The high resource impact of reformatting requirements for scientific papers

Autoři: Yan Jiang aff001;  Robert Lerrigo aff001;  Anika Ullah aff002;  Muthu Alagappan aff003;  Steven M. Asch aff004;  Steven N. Goodman aff004;  Sidhartha R. Sinha aff001
Působiště autorů: Division of Gastroenterology and Hepatology, Department of Medicine, Stanford University School of Medicine, Stanford, CA, United States of America aff001;  University of California San Diego, La Jolla, CA, United States of America aff002;  Department of Internal Medicine, Beth Israel Deaconess Medical Center, Boston, MA, United States of America aff003;  Division of Primary Care and Population Health, Department of Medicine, Stanford University School of Medicine, Stanford, CA, United States of America aff004;  Center for Innovation to Implementation, VA Palo Alto, Menlo Park, CA, United States of America aff005;  Division of Epidemiology, Department of Health Research and Policy, Stanford University, Stanford, CA, United States of America aff006
Vyšlo v časopise: PLoS ONE 14(10)
Kategorie: Research Article



Most research manuscripts are not accepted for publication on first submission. A major part of the resubmission process is reformatting to another journal’s specific requirements, a process separate from revising the scientific content. There has been little research to understand the magnitude of the burden imposed by the current resubmission process.


We analyzed original research article submission requirements from twelve randomly selected journals in each of eight scientific and clinical focus areas from the InCites Journal Citation Reports database. From the 96 journals selected, we randomly identified three recently published manuscripts and sent surveys to those first and/or corresponding authors (288 total) to solicit information on time spent reformatting resubmissions and opinions on the process.


There was significant variation in manuscript submission requirements for journals within the same scientific focus and only 4% of journals offered a fully format-free initial submission. Of 203 authors responding (71.5% response rate), only 11.8% expressed satisfaction with the resubmission process and 91% desired reforming the current system. Time spent on reformatting delays most publications by at least two weeks and by over three months in about 20% of manuscripts. The effort to comply with submission requirements has significant global economic burden, estimated at over $1.1 billion dollars annually when accounting for a research team’s time.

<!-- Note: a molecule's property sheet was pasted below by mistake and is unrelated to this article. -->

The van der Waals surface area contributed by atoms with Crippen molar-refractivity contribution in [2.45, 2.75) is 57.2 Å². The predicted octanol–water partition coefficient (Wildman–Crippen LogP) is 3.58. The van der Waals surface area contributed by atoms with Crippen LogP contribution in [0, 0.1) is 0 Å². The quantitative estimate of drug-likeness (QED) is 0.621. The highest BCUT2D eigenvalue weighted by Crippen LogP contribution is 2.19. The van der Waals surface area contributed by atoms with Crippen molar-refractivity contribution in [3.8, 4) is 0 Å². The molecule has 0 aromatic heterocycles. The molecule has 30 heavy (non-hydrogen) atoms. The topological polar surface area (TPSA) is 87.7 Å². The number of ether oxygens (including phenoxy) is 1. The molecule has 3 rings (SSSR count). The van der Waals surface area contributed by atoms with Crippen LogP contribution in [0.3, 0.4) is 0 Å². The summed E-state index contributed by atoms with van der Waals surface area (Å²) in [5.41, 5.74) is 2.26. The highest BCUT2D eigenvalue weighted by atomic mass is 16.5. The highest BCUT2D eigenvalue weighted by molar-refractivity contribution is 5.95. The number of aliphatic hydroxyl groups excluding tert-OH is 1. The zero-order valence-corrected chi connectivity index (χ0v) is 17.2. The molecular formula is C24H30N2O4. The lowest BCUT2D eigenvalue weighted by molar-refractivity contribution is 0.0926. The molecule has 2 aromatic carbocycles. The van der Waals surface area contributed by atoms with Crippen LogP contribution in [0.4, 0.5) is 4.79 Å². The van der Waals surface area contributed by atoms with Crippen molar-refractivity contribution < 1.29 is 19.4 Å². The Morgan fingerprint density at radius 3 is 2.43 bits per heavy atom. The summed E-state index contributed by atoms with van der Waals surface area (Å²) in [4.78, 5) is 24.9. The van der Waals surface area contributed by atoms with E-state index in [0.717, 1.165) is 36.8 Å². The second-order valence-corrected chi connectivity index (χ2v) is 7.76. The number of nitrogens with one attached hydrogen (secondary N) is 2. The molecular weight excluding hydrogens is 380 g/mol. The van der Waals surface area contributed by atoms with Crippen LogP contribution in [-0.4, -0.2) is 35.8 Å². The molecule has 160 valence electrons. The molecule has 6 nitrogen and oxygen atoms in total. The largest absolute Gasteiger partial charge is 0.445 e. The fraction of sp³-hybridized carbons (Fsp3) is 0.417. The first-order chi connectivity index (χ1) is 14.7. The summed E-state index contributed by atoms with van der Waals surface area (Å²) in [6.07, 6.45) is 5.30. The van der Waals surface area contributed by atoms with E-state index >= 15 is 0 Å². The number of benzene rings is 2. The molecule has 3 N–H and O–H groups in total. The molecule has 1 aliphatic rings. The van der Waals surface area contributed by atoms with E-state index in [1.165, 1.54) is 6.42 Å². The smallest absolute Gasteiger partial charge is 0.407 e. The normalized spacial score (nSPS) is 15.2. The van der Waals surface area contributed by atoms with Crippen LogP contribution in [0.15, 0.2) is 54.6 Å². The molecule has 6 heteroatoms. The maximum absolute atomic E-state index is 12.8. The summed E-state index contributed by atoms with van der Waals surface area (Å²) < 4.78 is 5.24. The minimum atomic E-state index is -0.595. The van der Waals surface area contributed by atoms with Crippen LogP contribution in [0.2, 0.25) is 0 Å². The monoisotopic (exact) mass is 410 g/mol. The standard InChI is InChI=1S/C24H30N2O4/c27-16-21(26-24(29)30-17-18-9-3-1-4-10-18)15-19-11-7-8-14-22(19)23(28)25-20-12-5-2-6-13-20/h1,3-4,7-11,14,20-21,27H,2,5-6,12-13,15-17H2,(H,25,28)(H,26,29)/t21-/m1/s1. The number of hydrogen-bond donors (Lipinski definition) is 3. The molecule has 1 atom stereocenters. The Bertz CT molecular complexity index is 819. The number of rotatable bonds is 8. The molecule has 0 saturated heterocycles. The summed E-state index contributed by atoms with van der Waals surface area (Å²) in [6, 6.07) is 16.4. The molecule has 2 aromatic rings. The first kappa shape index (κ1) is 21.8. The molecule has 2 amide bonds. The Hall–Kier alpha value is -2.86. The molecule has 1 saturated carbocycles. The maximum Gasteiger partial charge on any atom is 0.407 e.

We demonstrate that there is significant resource utilization associated with resubmitting manuscripts, heretofore not properly quantified. The vast majority of authors are not satisfied with the current process. Addressing these issues by reconciling reformatting requirements among journals or adopting a universal format-free initial submission policy would help resolve a major subject for the scientific research community and provide more efficient dissemination of findings.

Klíčová slova:

Citation analysis – Gastroenterology and hepatology – Immunology – Microbiology – Salaries – Scientific publishing – Surveys – United States


1. Powell K. Does it take too long to publish research? Nature 2016; 530: 148–151. doi: 10.1038/530148a 26863966

2. Vosshall LB. The glacial pace of scientific publishing: why it hurts everyone and what we can do to fix it. FASEB journal 2012; 26: 3589–3593. doi: 10.1096/fj.12-0901ufm 22935905

3. Himmelstein D. The history of publishing delays. 2016 Feb 10 [cited Jan 2018]. Available from:

4. Royle S. Some Things Last A Long Time. 2014 Apr 15 [cited Jan 2018]. Available from:

5. Wallach JD, Egilman AC, Gopal AD, Swami N, Krumholz HM, Ross JS. Biomedical journal speed and efficiency: a cross-sectional pilot survey of author experiences. Res Integr Peer Rev 2018; 3: 1. doi: 10.1186/s41073-017-0045-8 29451557